Design your own educational profile with elective challenge-driven courses!
Chalmers welcomes industry and community organisations to become involved and contribute to the Tracks courses.
Chalmers Fuse is a multifaceted makerspace – a creative and inspiring meeting place for everyone at Chalmers.
If you are an alum you can apply for Tracks courses. Some courses are also available as contract education.
Background to Tracks
Tracks is focusing on learning and learning environment, new methods and facilities are developed to prepare Chalmers for the future. Tracks is financed by the Chalmers Foundation and was started formally on February 18, 2019. It is one of the biggest investments in education that has been made in the 190-year history of Chalmers.
Courses in engineering and architecture are usually organised by discipline: general mechanical engineering, chemical engineering and so on. Advanced subject knowledge is essential for qualitative engineering work, but engineers also need to develop interdisciplinary skills as a broader approach to systems thinking is required to solve the challenges of the future. Chalmers Tracks courses bring together students with different knowledge and backgrounds to work together on current societal challenges. This may involve collaborating on challenges in the healthcare sector or transport industry, or jointly addressing issues related to ethics and AI.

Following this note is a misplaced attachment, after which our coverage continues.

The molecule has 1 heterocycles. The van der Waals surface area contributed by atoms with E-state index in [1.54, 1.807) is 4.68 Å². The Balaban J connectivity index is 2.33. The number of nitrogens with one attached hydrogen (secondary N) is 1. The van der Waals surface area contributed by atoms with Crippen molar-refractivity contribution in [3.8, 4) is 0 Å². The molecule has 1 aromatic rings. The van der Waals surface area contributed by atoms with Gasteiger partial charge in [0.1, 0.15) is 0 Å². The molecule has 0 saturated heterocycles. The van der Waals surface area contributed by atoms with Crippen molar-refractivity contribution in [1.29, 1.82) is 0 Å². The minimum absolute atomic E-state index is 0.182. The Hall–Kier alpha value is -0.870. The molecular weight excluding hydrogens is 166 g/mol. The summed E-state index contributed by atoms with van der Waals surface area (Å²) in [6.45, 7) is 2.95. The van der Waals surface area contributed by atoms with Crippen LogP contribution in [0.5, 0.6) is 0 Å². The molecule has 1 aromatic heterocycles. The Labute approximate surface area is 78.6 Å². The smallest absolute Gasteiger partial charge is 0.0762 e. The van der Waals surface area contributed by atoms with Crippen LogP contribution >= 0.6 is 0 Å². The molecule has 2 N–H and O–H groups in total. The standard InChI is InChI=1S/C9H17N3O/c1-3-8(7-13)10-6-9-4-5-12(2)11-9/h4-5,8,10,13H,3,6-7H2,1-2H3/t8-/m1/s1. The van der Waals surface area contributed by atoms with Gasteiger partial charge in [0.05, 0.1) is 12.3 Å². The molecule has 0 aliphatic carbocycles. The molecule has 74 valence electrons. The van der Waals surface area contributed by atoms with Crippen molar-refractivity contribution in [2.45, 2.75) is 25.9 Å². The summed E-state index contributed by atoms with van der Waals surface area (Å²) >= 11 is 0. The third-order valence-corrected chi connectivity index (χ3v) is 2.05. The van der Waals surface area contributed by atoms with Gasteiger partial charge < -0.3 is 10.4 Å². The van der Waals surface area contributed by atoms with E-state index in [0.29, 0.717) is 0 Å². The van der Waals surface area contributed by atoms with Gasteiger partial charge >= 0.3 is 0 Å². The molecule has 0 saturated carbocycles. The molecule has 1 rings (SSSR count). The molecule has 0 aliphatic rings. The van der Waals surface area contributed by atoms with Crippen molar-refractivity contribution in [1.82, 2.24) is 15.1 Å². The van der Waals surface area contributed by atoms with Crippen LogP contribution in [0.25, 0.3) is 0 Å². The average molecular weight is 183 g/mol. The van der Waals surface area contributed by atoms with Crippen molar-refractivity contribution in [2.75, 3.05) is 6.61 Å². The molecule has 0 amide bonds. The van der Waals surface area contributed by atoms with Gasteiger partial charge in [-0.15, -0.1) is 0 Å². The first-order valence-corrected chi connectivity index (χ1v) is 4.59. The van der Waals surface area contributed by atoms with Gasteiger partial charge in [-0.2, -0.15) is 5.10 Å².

What is a Tracks course?
Tracks courses are part of Chalmers regular educational offerings but do not belong to any specific programme or department. Courses are interdisciplinary and elective. They are open to all Chalmers students in years 2–5 and to Chalmers alumni.
The way Tracks courses work is to develop your knowledge and skills in areas such as teamwork, ethics, communication and entrepreneurship – known as professional skills – without compromising on the more in-depth subject knowledge that each course provides.
Tracks courses are held in close collaboration with the wider community, industry and the latest research. By tackling real issues and current problems together, students develop new ways of working and networking outside their own subject areas and outside the world of academia. Tracks courses can function as a bridge from studies to working life and, for example, provide valuable experience of working in interdisciplinary teams.